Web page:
Fatality rates of infectious diseases are often higher in men than women. Although this difference is often attributed to a stronger immune response in women, we show that differences in the transmission routes that the sexes provide can result in evolution favouring pathogens with sex-specific virulence. Because women can transmit pathogens during pregnancy, birth or breast-feeding, pathogens adapt, evolving lower virulence in women. This can resolve the long-standing puzzle on progression from Human T-cell Lymphotropic Virus Type 1 (HTLV-1) infection to lethal Adult T-cell Leukaemia (ATL); a progression that is more likely in Japanese men than women, while it is equally likely in Caribbean women and men. We argue that breastfeeding, being more prolonged in Japan than in the Caribbean, may have driven the difference in virulence between the two populations. Our finding signifies the importance of investigating the differences in genetic expression profile of pathogens in males and females.
The progression and fatality rates (virulence) of many infectious diseases that do not affect sex-specific organs differ substantially between men and women1,2. For example, infection with the tubercle bacillus, Mycobacterium tuberculosis (MTB), may progress to active tuberculosis disease with high probability of causing death. Men infected with MTB are 1.5 times more likely to die than infected women are (shown in refs 3, 4, 5). Oral infection with Human Papilloma Virus (HPV) may progress to tonsil cancer, which is lethal. Men infected with HPV are five times more likely to develop cancer than women are (shown in refs 6, 7, 8, 9, 10, 11). Men are at least twice more likely than women to develop Hodgkin’s lymphoma following infectious mononucleosis–related Epstein–Barr virus (EBV) infection12. Infection with Human T-cell Lymphotropic Virus Type 1 (HTLV-1) may progress to Adult T-cell Leukaemia (ATL) causing death. In Japan, men infected with HTLV-1 are between 2 and 3.5 times more likely to develop ATL and die than women are (shown in refs 13, 14, 15).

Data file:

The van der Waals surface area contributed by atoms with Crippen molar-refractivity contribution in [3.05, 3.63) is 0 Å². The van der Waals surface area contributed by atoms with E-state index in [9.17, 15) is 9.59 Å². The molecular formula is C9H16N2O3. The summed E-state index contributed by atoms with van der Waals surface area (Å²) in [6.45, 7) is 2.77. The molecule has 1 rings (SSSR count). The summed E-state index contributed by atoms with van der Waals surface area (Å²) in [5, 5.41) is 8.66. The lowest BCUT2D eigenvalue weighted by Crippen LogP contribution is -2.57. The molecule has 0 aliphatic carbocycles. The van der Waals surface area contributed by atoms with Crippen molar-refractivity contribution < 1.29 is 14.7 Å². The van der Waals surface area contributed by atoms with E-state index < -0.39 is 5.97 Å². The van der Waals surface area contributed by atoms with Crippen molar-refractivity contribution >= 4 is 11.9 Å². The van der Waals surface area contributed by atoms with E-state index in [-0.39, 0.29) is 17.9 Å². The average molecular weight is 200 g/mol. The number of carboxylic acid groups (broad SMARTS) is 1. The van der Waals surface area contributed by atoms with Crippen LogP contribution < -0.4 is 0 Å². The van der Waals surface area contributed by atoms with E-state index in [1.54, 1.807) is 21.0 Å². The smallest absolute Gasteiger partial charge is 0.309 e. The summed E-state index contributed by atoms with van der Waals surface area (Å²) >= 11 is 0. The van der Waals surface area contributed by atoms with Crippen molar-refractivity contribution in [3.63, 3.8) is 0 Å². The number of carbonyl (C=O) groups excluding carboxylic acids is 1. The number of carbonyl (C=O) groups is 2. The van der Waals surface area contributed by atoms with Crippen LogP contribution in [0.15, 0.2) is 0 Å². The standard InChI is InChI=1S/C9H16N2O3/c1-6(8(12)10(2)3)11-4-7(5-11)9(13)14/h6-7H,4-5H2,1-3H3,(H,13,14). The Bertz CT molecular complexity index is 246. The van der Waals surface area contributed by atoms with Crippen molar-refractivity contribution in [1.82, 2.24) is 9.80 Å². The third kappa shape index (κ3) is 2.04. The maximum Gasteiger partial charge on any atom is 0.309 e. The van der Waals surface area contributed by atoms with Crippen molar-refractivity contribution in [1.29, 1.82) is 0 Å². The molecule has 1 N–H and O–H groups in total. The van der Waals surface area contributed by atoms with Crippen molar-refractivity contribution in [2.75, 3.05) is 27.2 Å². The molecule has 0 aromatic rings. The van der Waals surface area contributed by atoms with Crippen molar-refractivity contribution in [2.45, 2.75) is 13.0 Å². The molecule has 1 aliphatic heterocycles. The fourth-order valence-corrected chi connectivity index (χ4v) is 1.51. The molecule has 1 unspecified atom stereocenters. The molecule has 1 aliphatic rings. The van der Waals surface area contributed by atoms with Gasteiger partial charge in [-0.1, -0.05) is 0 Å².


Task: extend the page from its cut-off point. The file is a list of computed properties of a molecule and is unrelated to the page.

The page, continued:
In spite of the mounting evidence suggesting that infectious diseases behave differently in each sex medical doctors tend to provide the same treatment to male and female patients1,16,17. One of the reasons why a sex-specific treatment has not been implemented is that the causes of sex-differences in virulence are not well understood18. The prevailing explanation posits that the interaction between sex-hormones and the immune system renders men more vulnerable to the action of the pathogen than women1,16. In general, females tend to mount a stronger immune response that helps them to clear infections faster and reduces the risk of persistence—although this response helps to fight infecting pathogens, it makes women more susceptible to immune pathologies1,16. While this hypothesis may account for some of the sex-differences observed, it does not provide a fully satisfactory answer; most prominently it does not explain why the sex-differences in virulence do not become apparent immediately after puberty—when sex-hormones are first produced—but almost a decade later19.
Seeking to improve our understanding of sex-differences in virulence, we move away from host-centred hypotheses—as previous explanations are—towards an alternative pathogen-centred hypothesis20. We propose that natural selection acting differently on pathogens in male and female hosts leads to pathogens exhibiting different virulence in men and women. There is some evidence for the existence of such sex-specific strategies: bacteria can have different strategies to exploit their hosts, depending on whether the host are male or female. For instance, several strictly maternally transmitted bacterial symbionts selectively kill male, but not female offspring21. Pasteuria ramosa, a parasite of Daphnia magna, can cause gigantism when in females, but not in males22. We will explore which factors lead to selection for differential exploitation strategies in pathogens residing in female and male hosts, and focus on the evolutionary implications of the different routes of transmission provided by each sex to the pathogens that they host. While both sexes are vectors of transmission to another individual in the same population (horizontal transmission), transmission from parent to offspring through pregnancy, birth or breast-feeding (maternal vertical transmission; henceforth vertical transmission) is limited to women.